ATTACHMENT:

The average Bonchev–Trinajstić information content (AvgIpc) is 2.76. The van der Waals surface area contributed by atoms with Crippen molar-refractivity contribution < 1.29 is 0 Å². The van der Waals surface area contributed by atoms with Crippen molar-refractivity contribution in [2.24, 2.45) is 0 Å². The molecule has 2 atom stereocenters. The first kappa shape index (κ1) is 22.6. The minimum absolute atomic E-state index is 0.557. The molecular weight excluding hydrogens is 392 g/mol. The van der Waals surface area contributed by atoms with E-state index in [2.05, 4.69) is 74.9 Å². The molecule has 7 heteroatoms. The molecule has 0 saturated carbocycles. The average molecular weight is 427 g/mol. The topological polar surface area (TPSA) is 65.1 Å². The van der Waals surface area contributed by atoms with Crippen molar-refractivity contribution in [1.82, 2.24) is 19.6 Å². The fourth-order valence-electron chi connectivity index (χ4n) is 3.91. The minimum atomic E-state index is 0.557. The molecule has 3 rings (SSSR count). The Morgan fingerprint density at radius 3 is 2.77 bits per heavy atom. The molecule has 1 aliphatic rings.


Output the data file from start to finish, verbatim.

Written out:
The average Bonchev–Trinajstić information content (AvgIpc) is 2.76. The van der Waals surface area contributed by atoms with Crippen molar-refractivity contribution < 1.29 is 0 Å². The van der Waals surface area contributed by atoms with Crippen molar-refractivity contribution in [2.24, 2.45) is 0 Å². The molecule has 2 atom stereocenters. The first kappa shape index (κ1) is 22.6. The minimum absolute atomic E-state index is 0.557. The molecular weight excluding hydrogens is 392 g/mol. The van der Waals surface area contributed by atoms with E-state index in [2.05, 4.69) is 74.9 Å². The molecule has 7 heteroatoms. The molecule has 0 saturated carbocycles. The average molecular weight is 427 g/mol. The topological polar surface area (TPSA) is 65.1 Å². The van der Waals surface area contributed by atoms with Crippen molar-refractivity contribution in [1.82, 2.24) is 19.6 Å². The fourth-order valence-electron chi connectivity index (χ4n) is 3.91. The minimum atomic E-state index is 0.557. The molecule has 3 rings (SSSR count). The Morgan fingerprint density at radius 3 is 2.77 bits per heavy atom. The molecule has 1 aliphatic rings.